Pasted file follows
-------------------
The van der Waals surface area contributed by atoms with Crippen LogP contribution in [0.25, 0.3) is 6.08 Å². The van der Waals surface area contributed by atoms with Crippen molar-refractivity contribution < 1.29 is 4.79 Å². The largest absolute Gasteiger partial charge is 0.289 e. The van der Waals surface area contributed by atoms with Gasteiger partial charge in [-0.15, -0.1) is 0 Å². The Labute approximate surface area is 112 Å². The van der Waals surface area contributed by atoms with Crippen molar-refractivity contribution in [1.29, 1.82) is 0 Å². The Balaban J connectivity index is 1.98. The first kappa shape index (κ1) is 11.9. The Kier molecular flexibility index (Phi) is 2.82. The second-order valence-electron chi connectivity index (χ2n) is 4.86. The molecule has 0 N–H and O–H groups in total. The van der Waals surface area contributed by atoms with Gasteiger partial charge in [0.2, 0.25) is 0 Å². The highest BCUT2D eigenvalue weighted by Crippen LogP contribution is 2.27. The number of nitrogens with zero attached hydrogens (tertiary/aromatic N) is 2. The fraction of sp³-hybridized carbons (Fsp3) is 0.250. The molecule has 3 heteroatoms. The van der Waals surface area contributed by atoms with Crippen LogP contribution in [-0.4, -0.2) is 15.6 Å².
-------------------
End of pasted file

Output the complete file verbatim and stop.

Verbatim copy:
The van der Waals surface area contributed by atoms with Crippen LogP contribution in [0.25, 0.3) is 6.08 Å². The van der Waals surface area contributed by atoms with Crippen molar-refractivity contribution < 1.29 is 4.79 Å². The largest absolute Gasteiger partial charge is 0.289 e. The van der Waals surface area contributed by atoms with Gasteiger partial charge in [-0.15, -0.1) is 0 Å². The Labute approximate surface area is 112 Å². The van der Waals surface area contributed by atoms with Crippen molar-refractivity contribution in [1.29, 1.82) is 0 Å². The Balaban J connectivity index is 1.98. The first kappa shape index (κ1) is 11.9. The Kier molecular flexibility index (Phi) is 2.82. The second-order valence-electron chi connectivity index (χ2n) is 4.86. The molecule has 0 N–H and O–H groups in total. The van der Waals surface area contributed by atoms with Gasteiger partial charge in [0.2, 0.25) is 0 Å². The highest BCUT2D eigenvalue weighted by Crippen LogP contribution is 2.27. The number of nitrogens with zero attached hydrogens (tertiary/aromatic N) is 2. The fraction of sp³-hybridized carbons (Fsp3) is 0.250. The molecule has 3 heteroatoms. The van der Waals surface area contributed by atoms with Crippen LogP contribution in [-0.4, -0.2) is 15.6 Å².